I hear what you're saying, I just think your computer analogy needs to be slightly revised. The computer programmer does not at all have access to the code running in most of the programs on the computer itself. So he can't see the code itself, he can only see the input/output relations and make inferences about what the code might look like. He can write all sorts of programs to automatically deal with hypotheses about what all the other programs do, but he has nowhere near enough information to do the inverse of what certain programs are doing (to cancel it out).
    You have yet to meet an ISTp computer programmer I have reverse engineered programs so I can either imitate, intercept and redirect, or modify it.

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    Occasional Member Evan's Avatar
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    Quote Originally Posted by Risen View Post
    Yes, and the programmers limitations is directly analogous to how the conscious mind's ability to interact with and manipulate the whole system is limited. He can't see the workings of his brain, but he can infer through various feedback mechanisms and exercise control in an indirect manner. I believe that scientifically defining how the system works may also open a door to another method of conscious control mainly through imagining the system as it is scientifically defined and manipulating it in your mind's eye. Same methodology a monk would use in meditation with visualization, but from a different angle/perspective.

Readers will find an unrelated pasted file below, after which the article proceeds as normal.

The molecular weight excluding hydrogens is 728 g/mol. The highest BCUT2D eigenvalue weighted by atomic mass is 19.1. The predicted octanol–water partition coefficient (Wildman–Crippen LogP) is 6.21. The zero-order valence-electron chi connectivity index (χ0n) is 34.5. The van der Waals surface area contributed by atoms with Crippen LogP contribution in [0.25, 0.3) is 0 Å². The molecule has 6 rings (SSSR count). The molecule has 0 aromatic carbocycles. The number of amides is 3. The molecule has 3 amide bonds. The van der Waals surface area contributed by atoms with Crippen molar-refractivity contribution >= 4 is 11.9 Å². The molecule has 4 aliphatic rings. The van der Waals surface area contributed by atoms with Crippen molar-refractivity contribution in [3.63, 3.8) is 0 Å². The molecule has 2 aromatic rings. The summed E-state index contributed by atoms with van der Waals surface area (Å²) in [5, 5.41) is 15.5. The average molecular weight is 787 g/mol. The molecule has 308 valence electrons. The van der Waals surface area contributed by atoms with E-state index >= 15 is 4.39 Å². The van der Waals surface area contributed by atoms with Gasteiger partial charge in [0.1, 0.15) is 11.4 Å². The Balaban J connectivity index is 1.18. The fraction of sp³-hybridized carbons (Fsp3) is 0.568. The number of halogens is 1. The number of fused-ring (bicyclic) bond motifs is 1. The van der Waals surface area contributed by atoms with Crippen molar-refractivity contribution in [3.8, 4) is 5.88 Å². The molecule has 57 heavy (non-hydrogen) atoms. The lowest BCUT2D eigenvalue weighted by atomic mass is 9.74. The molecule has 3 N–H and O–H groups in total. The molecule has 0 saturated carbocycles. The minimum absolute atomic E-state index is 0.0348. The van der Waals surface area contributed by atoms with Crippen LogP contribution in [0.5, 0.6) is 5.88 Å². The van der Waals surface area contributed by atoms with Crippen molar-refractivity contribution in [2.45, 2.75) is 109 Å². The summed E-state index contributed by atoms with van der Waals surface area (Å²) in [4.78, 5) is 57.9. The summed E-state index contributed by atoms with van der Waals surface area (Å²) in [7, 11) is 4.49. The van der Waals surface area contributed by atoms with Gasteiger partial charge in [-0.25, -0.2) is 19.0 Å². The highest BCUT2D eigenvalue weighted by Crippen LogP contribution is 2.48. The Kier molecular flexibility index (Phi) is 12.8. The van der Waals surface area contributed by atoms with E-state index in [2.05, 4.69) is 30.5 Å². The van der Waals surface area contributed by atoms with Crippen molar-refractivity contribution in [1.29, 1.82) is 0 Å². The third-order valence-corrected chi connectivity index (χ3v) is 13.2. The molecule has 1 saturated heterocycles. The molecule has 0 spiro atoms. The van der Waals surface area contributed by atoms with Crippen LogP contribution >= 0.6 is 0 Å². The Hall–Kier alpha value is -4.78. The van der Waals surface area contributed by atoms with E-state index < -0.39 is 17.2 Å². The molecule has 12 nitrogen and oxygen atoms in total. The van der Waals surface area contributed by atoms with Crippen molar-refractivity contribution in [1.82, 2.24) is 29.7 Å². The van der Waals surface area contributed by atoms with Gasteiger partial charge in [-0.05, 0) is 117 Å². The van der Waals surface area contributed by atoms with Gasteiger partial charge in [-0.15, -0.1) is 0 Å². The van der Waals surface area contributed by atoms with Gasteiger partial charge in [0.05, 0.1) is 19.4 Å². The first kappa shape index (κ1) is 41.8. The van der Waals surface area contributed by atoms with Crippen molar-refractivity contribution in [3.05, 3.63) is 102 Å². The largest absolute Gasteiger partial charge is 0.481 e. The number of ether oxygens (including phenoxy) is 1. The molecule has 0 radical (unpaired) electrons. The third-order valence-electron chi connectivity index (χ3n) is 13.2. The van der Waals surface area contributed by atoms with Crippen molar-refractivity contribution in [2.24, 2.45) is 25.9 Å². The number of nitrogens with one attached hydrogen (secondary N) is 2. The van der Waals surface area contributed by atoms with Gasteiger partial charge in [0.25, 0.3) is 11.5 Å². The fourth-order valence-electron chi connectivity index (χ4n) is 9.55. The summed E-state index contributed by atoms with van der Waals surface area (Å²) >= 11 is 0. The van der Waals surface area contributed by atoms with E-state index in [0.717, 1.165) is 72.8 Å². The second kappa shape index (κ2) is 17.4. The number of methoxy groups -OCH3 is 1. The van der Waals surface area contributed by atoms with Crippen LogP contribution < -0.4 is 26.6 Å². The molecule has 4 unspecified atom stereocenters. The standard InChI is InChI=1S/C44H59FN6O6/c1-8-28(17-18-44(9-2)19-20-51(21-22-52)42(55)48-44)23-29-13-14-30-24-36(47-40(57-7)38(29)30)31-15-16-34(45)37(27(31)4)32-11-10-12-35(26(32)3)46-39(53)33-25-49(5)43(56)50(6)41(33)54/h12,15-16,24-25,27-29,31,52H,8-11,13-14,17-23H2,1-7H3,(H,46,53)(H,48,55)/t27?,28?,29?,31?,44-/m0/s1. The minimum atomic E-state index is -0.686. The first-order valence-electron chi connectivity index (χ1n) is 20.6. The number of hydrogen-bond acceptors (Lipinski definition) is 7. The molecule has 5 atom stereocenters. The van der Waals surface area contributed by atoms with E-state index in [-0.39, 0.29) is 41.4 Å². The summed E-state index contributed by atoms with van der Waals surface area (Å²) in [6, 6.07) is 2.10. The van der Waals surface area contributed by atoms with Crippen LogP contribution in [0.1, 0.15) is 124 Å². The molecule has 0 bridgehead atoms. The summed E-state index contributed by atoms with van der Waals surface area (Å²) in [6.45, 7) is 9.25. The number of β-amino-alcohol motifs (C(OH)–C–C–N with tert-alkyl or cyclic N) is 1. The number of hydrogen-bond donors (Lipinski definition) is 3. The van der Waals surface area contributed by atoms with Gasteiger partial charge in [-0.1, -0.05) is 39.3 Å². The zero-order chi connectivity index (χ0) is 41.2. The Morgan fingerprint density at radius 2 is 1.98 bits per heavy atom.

Yea, well the big issue here is that most people simply don't care to tap into this potential. To me, it is fascinating. the idea that, with all of the insight that science has given us, it shows us that the reality we experience reality is largely seated within our brain, for without it, there is no consciousness or perception of anything. To scientists, there is no soul, only our flesh and living consciousness. By looking at what we can do with our own conscious abilities, it fascinates me to no end how we can nearly act as God over the core of our very own existence (from the science perspective).
    Agreed.

  10. #10
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    Quote Originally Posted by Risen View Post
    Yes, and the programmers limitations is directly analogous to how the conscious mind's ability to interact with and manipulate the whole system is limited. He can't see the workings of his brain, but he can infer through various feedback mechanisms and exercise control in an indirect manner. I believe that scientifically defining how the system works may also open a door to another method of conscious control mainly through imagining the system as it is scientifically defined and manipulating it in your mind's eye. Same methodology a monk would use in meditation with visualization, but from a different angle/perspective.



    Yea, well the big issue here is that most people simply don't care to tap into this potential. To me, it is fascinating. the idea that, with all of the insight that science has given us, it shows us that the reality we experience reality is largely seated within our brain, for without it, there is no consciousness or perception of anything. To scientists, there is no soul, only our flesh and living consciousness. By looking at what we can do with our own conscious abilities, it fascinates me to no end how we can nearly act as God over the core of our very own existence (from the science perspective).
    You sitting here in your own body, figure out what it can do. Leave it to an INTP to wait for a manual or someone else to tell them how they work.